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A single word reveals how the Fed is thinking about the market rout

Brian Cheung
Reporter
Vice chair of the U.S. Federal Reserve, Richard Clarida. PIMCO/Handout via REUTERS

In his his first public remarks since becoming the Federal Reserve Board’s newest member, Richard Clarida did not sound the alarm on the market’s recent sell-off.

The new vice chair painted a positive outlook on the economy, noting that it is “as near as it has been in a decade” to meeting the Fed’s dual-mandate of maximum employment and price stability. Clarida, formerly an advisor with PIMCO, added that he could even support more normalization of interest rates if he sees strong growth, robust employment gains and a “material rise” in inflation.

But Morgan Stanley’s Ellen Zentner wrote that it is what’s missing from Clarida’s prepared that speaks volumes: the market rout that erased the calendar year’s gains.

Clarida’s omission of market commentary provides a “lens into how policymakers broadly are thinking about recent market moves in the context of what has been extraordinarily easy financial conditions,” Zentner said.

The key word: “sustained”

During the Q&A portion of his appearance, Clarida was asked about the market sell-off and responded by reiterating that he sees the economy as “very, very solid,” briefly acknowledging that financial conditions are relevant for the economic outlook only if they are “sustained.”

“The word ‘sustained’ is key here,” Zentner said. In other words, Clarida was acknowledging that it would take a lot more than the recent sell-off to indicate a change in Fed thinking.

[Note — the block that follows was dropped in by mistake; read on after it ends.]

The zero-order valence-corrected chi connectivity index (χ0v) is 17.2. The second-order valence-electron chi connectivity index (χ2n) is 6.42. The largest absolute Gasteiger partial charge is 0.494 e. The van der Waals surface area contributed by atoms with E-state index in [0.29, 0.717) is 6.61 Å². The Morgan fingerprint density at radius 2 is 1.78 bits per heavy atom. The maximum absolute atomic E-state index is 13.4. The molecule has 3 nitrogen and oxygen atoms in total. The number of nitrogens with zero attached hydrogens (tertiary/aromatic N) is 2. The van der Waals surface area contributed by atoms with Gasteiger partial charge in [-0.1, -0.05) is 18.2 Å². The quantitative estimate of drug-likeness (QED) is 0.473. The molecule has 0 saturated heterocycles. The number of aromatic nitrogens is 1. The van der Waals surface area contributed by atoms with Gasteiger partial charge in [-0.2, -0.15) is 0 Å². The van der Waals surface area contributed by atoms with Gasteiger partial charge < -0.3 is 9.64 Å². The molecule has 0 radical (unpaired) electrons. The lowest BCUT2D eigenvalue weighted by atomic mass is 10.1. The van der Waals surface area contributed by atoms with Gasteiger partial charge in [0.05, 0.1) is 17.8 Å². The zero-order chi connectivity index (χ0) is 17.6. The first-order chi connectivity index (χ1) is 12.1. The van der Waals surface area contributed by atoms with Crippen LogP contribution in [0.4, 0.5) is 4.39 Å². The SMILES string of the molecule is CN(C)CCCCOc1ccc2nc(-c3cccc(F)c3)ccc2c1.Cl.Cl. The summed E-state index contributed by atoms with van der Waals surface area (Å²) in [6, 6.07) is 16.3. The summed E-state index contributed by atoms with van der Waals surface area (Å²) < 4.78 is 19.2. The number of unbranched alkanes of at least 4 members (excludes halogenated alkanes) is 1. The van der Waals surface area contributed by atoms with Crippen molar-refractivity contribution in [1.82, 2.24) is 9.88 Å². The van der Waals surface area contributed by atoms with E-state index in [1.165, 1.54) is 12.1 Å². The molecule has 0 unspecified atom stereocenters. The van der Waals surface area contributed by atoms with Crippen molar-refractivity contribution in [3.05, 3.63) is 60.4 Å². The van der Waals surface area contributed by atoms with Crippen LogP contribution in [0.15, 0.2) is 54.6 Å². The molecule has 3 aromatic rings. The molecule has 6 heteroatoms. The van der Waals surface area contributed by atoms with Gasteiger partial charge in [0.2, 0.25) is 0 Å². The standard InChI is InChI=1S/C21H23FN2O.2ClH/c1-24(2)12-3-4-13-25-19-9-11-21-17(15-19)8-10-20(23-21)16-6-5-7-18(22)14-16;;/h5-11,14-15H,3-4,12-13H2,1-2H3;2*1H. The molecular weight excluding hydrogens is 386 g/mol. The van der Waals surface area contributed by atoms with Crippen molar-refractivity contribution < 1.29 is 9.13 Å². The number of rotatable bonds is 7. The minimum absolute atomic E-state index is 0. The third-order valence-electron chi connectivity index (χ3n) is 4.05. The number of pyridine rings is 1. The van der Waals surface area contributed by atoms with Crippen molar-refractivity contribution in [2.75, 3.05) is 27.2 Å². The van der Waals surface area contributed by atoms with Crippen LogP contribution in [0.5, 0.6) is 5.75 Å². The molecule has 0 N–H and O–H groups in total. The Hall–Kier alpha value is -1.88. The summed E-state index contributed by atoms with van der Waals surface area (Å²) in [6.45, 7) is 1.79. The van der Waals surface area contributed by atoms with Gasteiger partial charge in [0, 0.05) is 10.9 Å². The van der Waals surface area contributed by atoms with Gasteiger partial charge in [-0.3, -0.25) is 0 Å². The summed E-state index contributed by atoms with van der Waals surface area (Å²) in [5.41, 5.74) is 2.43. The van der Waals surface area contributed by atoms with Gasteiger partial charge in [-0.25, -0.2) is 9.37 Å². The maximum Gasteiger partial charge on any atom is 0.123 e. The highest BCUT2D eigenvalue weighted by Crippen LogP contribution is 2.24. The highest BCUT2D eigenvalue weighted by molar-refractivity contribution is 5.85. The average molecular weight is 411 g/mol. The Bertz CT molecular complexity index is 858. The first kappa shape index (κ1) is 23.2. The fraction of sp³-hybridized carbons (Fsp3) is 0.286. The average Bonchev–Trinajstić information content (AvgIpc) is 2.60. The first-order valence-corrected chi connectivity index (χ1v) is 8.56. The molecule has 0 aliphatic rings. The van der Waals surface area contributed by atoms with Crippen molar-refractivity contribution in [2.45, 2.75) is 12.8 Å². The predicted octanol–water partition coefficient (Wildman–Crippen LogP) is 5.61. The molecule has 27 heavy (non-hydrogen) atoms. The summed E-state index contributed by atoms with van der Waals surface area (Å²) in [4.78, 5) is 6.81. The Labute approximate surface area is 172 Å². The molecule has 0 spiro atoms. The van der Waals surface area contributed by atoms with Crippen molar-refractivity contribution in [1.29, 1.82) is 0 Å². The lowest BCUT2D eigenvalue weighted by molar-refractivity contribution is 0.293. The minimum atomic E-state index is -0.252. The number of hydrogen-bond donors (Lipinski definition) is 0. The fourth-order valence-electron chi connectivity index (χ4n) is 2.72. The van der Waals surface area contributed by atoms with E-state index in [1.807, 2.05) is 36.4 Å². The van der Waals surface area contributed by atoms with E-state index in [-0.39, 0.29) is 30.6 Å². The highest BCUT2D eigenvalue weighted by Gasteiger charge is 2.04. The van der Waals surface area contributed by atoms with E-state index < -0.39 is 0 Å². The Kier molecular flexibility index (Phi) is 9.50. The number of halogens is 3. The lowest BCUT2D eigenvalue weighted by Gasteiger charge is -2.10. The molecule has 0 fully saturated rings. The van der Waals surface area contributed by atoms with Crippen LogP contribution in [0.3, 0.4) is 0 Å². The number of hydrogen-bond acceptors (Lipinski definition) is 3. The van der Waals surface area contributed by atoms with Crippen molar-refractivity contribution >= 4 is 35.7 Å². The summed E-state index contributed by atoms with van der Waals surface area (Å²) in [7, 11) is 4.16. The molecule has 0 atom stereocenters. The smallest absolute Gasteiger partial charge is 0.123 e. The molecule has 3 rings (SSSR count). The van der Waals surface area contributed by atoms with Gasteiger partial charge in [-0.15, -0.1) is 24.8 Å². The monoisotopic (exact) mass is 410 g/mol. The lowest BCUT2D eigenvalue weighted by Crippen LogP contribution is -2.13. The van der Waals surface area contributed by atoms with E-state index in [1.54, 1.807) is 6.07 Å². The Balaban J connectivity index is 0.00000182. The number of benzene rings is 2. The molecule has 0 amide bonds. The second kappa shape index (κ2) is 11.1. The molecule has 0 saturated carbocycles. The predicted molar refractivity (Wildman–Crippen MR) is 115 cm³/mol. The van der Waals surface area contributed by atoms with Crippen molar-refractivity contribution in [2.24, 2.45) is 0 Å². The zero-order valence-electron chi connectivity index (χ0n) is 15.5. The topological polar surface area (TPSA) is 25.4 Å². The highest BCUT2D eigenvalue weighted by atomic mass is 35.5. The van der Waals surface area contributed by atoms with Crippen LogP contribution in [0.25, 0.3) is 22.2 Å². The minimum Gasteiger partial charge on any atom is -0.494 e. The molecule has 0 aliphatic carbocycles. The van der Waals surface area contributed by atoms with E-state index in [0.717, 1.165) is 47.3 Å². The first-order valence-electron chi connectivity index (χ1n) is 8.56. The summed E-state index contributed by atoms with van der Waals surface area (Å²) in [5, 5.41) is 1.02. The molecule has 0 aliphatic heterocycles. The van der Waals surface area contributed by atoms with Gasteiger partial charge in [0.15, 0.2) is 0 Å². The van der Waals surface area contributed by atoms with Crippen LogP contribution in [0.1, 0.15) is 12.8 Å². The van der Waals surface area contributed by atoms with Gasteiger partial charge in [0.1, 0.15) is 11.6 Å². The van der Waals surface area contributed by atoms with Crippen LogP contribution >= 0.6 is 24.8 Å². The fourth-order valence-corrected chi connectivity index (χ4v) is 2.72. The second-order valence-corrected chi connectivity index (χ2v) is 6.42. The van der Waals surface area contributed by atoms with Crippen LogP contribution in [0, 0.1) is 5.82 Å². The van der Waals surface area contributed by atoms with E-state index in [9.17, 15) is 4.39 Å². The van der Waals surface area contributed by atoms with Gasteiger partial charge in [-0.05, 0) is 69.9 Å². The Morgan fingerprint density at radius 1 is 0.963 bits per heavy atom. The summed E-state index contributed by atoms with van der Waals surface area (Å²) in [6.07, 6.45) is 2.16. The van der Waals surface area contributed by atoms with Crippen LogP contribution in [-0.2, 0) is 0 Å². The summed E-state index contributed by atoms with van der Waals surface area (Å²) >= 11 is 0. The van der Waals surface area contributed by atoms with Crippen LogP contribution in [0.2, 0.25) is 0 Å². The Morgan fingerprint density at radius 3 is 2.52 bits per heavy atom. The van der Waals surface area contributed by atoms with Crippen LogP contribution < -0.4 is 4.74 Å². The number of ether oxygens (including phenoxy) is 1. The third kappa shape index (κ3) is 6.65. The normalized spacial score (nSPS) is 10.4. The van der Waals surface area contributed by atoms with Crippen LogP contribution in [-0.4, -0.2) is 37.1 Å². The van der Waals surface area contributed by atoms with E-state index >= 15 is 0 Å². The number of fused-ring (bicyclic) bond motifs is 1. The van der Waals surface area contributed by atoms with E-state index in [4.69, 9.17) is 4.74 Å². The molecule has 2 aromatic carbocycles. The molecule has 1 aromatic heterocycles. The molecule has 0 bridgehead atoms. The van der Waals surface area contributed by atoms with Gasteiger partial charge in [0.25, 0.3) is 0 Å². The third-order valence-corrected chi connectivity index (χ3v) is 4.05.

Ken Matheny, senior economist at IHS Markit’s Macroeconomic Advisers, told Yahoo Finance that Clarida is following the unspoken rule of not reading the tea leaves on markets.

“If you’re commenting on financial markets, particularly in a short run sense, you may inadvertently affect markets in a way you don’t intend to,” Matheny said.

In remarks a week ago, Fed vice chair Randal Quarles also shied away from interpreting market movements, about a week after the Dow lost 800 points. On Oct. 26, Cleveland Fed President Loretta Mester, told CNBC that market swings are a “risk” but said she has not seen anything that would change her mind on the current policy path.

“This is a natural thing that’s going on in the market,” Mester, a voting member of the current Federal Open Market Committee, said.

Some Fed policymakers have leaned into market commentary. Shortly after the February sell-off, then-New York Fed President Bill Dudley described the stock market drop as “small potatoes.”

What Wall Street is saying

Analysts have not been so quiet on equity markets. Goldman Sachs noted that the sell-off has “substantially tightened U.S. financial conditions” and Jefferies wrote that the combination of a strong dollar and rising U.S. bond yields have “acted as a headwind to share prices.”

BNP Paribas, however, thinks the Fed will have to step in at some point.

“In light of recent market moves, the Fed is likely to reassess broader financial conditions,” their analysts wrote. BNP Paribas added that if markets move closer to neutral, such as the S&P reaching 2500, the Fed could “pause its rate hike plans.”

Brian Cheung is a reporter covering the banking industry and the intersection of finance and policy for Yahoo Finance. You can follow him on Twitter @bcheungz.

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